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Why we must combat veganism by stealth

This week we learnt that pork sausages served at NHS hospitals will be blended with fake meat by the end of the year, in a bid to tackle climate change. If it weren’t for the news headlines, however, patients wouldn’t be informed of this change. 

Veganism by stealth has triggered a much-needed debate about the way in which public bodies are taking it upon themselves to alter our diets, regardless of whether we give our consent. The issues posed by this form of nanny statism are twofold. Firstly, I’m uncomfortable with anyone telling me what I should or shouldn’t be eating, let alone by those I rely on as a taxpayer to provide a very specific public service. In most cases, we are able to make decisions for ourselves - or as parents or carers - about what we believe is the best diet to follow. 

The idea that a care home, for example, would deprive an elderly loved one of a decent beef roast dinner in favour of mandated tofu, makes me incredibly uneasy. 

Equally, I would take umbrage at any child of mine being deprived of a nutrient-dense meat-based lunch in the school canteen in favour of some processed goop – plant-based or otherwise. While we were satisfied with assurances from the then Education Secretary Nadhim Zahawi that the Department of Education would eventually intervene on cases where parents were unhappy with decisions to only offer vegan catering, we would like to see the onus being placed on the schools to always provide a choice between meat and plant-based by default. 

I believe in the power of a free market. I have no objection to plant-based food companies coming up with products that rival meat or dairy produce, provided they do so honestly. That means not making sweeping statements about the livestock farming industry in this country or making incorrect claims about the eco-superiority of plant-based alternatives. Readers may remember when Tesco was hauled over the coals by the Advertising Standards Authority (ASA) for claiming that swapping beef burgers for its vegan 'Plant Chef' burgers "can make a difference to the planet". Unfortunately for Tesco it had not a jot of evidence that this was the case and given that the heavily-processed vegan burgers included ingredients shipped from all over the world, the ASA told Tesco that the adverts must not appear again. 

It is particularly sinister, therefore, that those pushing the imposition of veganism may likely be doing so because the public simply aren’t conforming or being persuaded by the seemingly endless propaganda pushing us to go plant-based.

As The Telegraph reports, consumer intelligence firm NielsenIQ UK reports that sales of chilled meat alternatives fell by 16.8 per cent in January 2023 compared with the year prior, with frozen meat substitutes dropping 13.5 per cent over the same period.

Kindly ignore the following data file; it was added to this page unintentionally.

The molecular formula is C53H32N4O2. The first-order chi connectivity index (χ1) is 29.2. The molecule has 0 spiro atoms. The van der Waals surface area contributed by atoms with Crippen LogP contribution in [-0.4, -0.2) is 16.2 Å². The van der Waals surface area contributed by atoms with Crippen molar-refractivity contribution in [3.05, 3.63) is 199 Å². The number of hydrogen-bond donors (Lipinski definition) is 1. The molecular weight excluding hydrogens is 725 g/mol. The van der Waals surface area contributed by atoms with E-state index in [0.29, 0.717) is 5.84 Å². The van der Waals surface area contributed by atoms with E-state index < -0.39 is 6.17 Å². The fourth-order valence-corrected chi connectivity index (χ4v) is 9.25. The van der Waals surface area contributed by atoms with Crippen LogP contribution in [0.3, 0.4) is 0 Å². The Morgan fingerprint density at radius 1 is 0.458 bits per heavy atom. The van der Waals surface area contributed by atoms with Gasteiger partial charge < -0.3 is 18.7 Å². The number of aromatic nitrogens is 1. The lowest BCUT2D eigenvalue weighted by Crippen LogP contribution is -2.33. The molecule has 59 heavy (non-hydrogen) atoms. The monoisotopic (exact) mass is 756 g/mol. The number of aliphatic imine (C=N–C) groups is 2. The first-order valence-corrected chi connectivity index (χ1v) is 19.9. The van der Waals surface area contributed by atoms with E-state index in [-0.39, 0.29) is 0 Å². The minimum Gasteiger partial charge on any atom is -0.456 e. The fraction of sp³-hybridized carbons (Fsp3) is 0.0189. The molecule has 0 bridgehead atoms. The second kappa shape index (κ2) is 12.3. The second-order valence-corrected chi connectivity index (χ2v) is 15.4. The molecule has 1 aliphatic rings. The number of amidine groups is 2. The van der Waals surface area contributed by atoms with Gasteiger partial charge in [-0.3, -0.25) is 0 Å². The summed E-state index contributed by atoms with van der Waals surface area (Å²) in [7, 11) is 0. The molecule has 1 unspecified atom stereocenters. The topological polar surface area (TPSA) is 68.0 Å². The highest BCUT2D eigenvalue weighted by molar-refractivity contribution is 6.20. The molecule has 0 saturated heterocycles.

The second issue is that of the rationale behind why public bodies feel the need to virtue signal. It is a source of huge irritation that many public bodies lazily copy and paste lines warning of the negative environmental impact of global livestock farming without bothering to consult farming groups based in this country. 

Red meat produced in Britain is among the most sustainable in the world and very little meat consumed in the UK comes from systems that deplete rainforests and generate large amounts of emissions.

Only recently, one local authority which had subscribed itself to a month-long promotion of cutting out meat and dairy, hastily withdrew after being reminded of the facts about UK livestock farming by the Countryside Alliance. It was a crumb of victory in an otherwise relentless fightback which we find ourselves having to tackle on an almost weekly basis. 

Improving the climate outlook is not about reducing the quantity of meat consumed, but ensuring that we eat produce reared sustainably in Britain. Making a conscious effort to buy local, seasonable produce or supermarket items marked with the UK flag is undoubtedly better for the environment than flying in tons of avocados and quinoa from South America. 

As many of you will be aware, the Countryside Alliance has launched a counter-campaign to councils’ vegan initiatives, asking that meat and meat-free options are always present and sourced from local farmers and growers. Additionally, we ask that local authorities use their substantial communication platforms to encourage the importance of shopping locally, sustainably, and seasonally. This is certainly a more inclusive and progressive way of achieving a reduction in emissions. 

We have seen 10 major local authorities vote through our alternative motion and we will be pursuing other councils to follow in the coming months. 

There are also some incredibly promising moves taking place to procure sustainable game in the public sector.

Patients and staff at three of Guy’s and St Thomas’ (GSTT) hospitals have already began receiving meals with venison, in addition to several other NHS Trusts trialling pheasant, partridge and venison on their menus as part of a project driven by British Game Assurance.

And recently, a specialist dyslexia school in Lichfield started serving venison from their own deer herd as part of its meal menu for students. Maple Hayes Hall Dyslexia School sits in a 200-acre estate which is home to a managed heard of 42 deer, including two stags and seven young males. The venison is culled on site under a Food Standards Agency Licence, before being processed nearby.

We hope to see other public bodies follow suit, and the Countryside Alliance will continue to help spearhead those efforts. 

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